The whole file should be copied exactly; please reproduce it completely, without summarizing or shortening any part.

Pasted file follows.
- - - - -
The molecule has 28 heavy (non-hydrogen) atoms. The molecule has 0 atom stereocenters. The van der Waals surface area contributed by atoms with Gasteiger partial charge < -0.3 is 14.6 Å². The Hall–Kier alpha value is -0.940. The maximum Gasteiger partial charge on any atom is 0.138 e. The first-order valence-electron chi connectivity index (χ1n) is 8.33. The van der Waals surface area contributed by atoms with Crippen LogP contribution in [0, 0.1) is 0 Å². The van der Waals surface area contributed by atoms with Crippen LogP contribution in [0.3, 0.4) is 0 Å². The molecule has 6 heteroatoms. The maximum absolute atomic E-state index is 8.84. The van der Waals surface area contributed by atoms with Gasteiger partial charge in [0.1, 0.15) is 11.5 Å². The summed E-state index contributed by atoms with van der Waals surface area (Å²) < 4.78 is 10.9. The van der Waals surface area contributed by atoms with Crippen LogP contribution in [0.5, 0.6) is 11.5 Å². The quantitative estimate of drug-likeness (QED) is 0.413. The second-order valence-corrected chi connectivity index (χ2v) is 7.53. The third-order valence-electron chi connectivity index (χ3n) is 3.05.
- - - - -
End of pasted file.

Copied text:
The molecule has 28 heavy (non-hydrogen) atoms. The molecule has 0 atom stereocenters. The van der Waals surface area contributed by atoms with Gasteiger partial charge < -0.3 is 14.6 Å². The Hall–Kier alpha value is -0.940. The maximum Gasteiger partial charge on any atom is 0.138 e. The first-order valence-electron chi connectivity index (χ1n) is 8.33. The van der Waals surface area contributed by atoms with Crippen LogP contribution in [0, 0.1) is 0 Å². The van der Waals surface area contributed by atoms with Crippen LogP contribution in [0.3, 0.4) is 0 Å². The molecule has 6 heteroatoms. The maximum absolute atomic E-state index is 8.84. The van der Waals surface area contributed by atoms with Gasteiger partial charge in [0.1, 0.15) is 11.5 Å². The summed E-state index contributed by atoms with van der Waals surface area (Å²) < 4.78 is 10.9. The van der Waals surface area contributed by atoms with Crippen LogP contribution in [0.5, 0.6) is 11.5 Å². The quantitative estimate of drug-likeness (QED) is 0.413. The second-order valence-corrected chi connectivity index (χ2v) is 7.53. The third-order valence-electron chi connectivity index (χ3n) is 3.05.